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Surveillance is necessary but not sufficient for prevention
  1. C Finch
  1. Professor C Finch, School of Human Movement and Sport Sciences, University of Ballarat, PO Box 663, Mt Helen, Victoria 3353, Australia; c.finch{at}

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I totally agree with Barry Pless1 that injury surveillance alone is not the answer to solving injury problems. In the area in which I do much of my own research, sports injury, this point has also previously been made by myself2 and other leading commentators.34 Unfortunately, as also pointed out by Pless,1 there continues to be significant misunderstanding of exactly what surveillance should be, and the sports injury literature still contains many papers supposedly reporting injury surveillance studies based on retrospective recall of injuries by athletes, detailed monitoring of injuries over a targeted, limited-term period (such as over a football season) or other ad hoc data collection activities. It is hard to see how the field will develop further without due attention to appropriate surveillance methodology and a wider embracing of the data collection methodologies continually being improved in the broader injury field.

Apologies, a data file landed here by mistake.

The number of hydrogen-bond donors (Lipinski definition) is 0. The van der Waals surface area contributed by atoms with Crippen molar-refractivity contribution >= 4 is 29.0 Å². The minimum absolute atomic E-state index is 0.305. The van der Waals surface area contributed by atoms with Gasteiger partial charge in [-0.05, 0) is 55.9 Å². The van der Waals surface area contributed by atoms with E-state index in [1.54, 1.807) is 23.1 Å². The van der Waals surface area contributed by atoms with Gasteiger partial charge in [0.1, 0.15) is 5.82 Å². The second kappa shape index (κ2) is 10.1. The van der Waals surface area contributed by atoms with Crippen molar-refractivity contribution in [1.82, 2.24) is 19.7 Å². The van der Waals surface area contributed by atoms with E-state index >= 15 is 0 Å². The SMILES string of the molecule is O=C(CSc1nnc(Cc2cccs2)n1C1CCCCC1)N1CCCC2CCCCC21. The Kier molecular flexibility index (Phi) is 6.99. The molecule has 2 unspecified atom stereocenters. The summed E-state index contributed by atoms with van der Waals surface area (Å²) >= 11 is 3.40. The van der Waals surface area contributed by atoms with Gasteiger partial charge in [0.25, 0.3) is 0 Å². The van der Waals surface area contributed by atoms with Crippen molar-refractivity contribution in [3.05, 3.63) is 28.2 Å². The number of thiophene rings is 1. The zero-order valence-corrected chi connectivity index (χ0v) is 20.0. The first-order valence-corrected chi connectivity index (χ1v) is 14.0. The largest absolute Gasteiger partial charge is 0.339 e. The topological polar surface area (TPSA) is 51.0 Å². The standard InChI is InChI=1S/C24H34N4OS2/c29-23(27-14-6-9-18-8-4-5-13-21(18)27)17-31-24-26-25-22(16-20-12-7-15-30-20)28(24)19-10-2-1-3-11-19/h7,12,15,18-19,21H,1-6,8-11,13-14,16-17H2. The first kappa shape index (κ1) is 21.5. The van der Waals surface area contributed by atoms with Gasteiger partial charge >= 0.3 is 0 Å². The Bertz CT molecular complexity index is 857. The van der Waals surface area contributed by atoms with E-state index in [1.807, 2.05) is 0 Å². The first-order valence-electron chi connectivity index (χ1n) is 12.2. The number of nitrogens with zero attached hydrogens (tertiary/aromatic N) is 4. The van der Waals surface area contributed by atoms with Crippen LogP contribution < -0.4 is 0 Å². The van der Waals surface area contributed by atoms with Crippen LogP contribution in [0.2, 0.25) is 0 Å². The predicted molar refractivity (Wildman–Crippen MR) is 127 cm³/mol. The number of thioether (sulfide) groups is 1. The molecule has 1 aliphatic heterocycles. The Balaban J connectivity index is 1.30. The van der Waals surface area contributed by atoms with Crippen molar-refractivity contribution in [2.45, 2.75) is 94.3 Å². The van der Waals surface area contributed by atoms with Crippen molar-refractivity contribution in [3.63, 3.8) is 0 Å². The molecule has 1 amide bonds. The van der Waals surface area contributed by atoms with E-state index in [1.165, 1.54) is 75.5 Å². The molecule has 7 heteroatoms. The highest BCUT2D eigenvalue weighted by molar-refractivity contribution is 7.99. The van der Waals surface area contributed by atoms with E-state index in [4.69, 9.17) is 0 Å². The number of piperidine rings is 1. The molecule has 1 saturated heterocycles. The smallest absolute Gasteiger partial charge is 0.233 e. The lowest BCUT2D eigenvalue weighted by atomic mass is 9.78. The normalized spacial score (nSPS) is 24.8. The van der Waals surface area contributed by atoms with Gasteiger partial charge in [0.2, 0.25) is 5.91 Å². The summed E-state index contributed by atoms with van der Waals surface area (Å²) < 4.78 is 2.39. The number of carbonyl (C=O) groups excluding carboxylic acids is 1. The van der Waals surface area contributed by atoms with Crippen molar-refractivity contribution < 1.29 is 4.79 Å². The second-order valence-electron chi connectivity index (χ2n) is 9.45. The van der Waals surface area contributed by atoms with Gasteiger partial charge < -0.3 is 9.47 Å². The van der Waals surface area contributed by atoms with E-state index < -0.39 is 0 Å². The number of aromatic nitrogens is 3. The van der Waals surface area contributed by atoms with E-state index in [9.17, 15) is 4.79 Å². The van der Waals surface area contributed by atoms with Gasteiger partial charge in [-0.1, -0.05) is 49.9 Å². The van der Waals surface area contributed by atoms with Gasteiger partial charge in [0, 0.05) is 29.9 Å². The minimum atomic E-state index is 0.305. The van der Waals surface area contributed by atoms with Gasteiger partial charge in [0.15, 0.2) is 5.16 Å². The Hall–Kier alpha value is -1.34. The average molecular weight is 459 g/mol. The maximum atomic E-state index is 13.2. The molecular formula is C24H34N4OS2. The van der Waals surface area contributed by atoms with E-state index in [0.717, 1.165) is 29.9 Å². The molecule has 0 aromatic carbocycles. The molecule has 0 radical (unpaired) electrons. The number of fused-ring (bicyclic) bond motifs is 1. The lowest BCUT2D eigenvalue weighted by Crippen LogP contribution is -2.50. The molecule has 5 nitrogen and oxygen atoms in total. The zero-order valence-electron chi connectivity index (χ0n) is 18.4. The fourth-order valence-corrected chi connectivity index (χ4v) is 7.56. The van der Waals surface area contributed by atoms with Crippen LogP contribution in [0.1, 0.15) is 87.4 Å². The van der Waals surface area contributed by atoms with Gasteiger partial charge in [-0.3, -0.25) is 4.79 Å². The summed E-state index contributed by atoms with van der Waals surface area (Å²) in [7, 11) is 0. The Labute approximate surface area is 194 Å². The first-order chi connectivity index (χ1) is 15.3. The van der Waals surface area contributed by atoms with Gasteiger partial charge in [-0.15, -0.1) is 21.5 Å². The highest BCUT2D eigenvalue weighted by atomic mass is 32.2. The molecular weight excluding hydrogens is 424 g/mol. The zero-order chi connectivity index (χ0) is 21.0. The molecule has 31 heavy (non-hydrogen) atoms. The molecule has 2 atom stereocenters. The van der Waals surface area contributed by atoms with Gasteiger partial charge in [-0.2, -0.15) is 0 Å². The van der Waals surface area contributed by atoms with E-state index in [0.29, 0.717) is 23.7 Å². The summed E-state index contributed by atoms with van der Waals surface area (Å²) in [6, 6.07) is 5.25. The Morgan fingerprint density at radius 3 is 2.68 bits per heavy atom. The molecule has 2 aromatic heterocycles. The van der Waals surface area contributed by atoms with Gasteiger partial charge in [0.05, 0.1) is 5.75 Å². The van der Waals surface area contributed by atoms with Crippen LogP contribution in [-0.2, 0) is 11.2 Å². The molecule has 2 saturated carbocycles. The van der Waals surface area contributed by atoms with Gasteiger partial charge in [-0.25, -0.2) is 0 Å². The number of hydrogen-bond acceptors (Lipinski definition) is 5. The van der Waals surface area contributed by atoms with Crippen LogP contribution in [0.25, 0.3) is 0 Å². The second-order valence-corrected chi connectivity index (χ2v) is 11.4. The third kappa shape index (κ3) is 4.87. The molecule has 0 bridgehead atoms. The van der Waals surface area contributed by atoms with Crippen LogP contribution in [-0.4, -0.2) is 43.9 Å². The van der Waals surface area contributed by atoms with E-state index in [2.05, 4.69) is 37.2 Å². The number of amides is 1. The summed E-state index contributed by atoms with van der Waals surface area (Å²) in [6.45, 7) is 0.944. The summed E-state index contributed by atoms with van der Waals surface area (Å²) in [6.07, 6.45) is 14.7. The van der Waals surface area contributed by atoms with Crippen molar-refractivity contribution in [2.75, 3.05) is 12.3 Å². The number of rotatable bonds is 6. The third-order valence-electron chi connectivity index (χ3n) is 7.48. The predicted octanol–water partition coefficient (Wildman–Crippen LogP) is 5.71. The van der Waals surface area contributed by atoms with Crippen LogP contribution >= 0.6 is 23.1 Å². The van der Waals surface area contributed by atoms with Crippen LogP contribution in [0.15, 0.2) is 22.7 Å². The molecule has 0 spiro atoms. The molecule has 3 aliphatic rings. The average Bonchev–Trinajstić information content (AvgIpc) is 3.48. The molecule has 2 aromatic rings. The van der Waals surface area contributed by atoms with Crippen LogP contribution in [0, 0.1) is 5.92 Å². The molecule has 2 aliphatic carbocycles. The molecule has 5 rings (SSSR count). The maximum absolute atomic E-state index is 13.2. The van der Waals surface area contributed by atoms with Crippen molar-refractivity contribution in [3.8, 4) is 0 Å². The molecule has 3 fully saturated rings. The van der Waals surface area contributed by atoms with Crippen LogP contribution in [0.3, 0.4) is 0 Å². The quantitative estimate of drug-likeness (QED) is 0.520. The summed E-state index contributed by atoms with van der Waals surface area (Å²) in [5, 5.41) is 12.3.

Pless1 also questions whether any surveillance system can, in fact, contribute to prevention. Where I differ from him is that I do believe that such data are a necessary prerequisite for this, because, without them, the problem cannot be identified and there is no possibility of quantifying the burden of the adverse injury consequences. It is well known that sports injuries are not easy to identify in routine hospital collections, for example, because of limitations in both ICD-9 and ICD-10 coding schemes.5 As a member of the Global Burden of Disease (GBD) Expert Group (, with a particular interest in sports injuries, I am having to grapple with the fact that the lack of adequate mortality and morbidity data globally for sports injuries means that this significant and common “known” cause of injury may largely go unrecognized in updates to GBD estimates relating to injury.

At a more local level, it is hard to convince government or other relevant agencies to invest in sports injury prevention when there is very little formal information to back up claims of it being a problem in need of preventive attention.

My experience in trying to raise the profile of sports injury is that adequate surveillance is a necessary but not sufficient precursor to preventive efforts.



  • Competing interests: None.